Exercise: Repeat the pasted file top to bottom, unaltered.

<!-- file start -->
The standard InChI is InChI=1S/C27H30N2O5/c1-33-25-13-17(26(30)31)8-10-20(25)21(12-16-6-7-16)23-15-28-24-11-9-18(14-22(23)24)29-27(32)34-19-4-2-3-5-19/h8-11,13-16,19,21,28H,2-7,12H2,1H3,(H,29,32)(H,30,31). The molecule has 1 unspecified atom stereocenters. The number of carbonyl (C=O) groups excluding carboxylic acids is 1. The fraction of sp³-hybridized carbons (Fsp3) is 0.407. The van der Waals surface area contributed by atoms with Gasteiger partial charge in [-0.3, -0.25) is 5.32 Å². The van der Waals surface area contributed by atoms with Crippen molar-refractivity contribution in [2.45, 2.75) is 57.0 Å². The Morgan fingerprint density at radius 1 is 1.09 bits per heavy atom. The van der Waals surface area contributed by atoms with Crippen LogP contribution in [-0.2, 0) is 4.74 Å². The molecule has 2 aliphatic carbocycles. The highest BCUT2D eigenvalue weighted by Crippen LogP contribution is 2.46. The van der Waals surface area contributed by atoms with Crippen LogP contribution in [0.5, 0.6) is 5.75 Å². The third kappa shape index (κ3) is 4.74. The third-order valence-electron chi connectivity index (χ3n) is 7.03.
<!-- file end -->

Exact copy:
The standard InChI is InChI=1S/C27H30N2O5/c1-33-25-13-17(26(30)31)8-10-20(25)21(12-16-6-7-16)23-15-28-24-11-9-18(14-22(23)24)29-27(32)34-19-4-2-3-5-19/h8-11,13-16,19,21,28H,2-7,12H2,1H3,(H,29,32)(H,30,31). The molecule has 1 unspecified atom stereocenters. The number of carbonyl (C=O) groups excluding carboxylic acids is 1. The fraction of sp³-hybridized carbons (Fsp3) is 0.407. The van der Waals surface area contributed by atoms with Gasteiger partial charge in [-0.3, -0.25) is 5.32 Å². The van der Waals surface area contributed by atoms with Crippen molar-refractivity contribution in [2.45, 2.75) is 57.0 Å². The Morgan fingerprint density at radius 1 is 1.09 bits per heavy atom. The van der Waals surface area contributed by atoms with Crippen LogP contribution in [-0.2, 0) is 4.74 Å². The molecule has 2 aliphatic carbocycles. The highest BCUT2D eigenvalue weighted by Crippen LogP contribution is 2.46. The van der Waals surface area contributed by atoms with Crippen LogP contribution in [0.5, 0.6) is 5.75 Å². The third kappa shape index (κ3) is 4.74. The third-order valence-electron chi connectivity index (χ3n) is 7.03.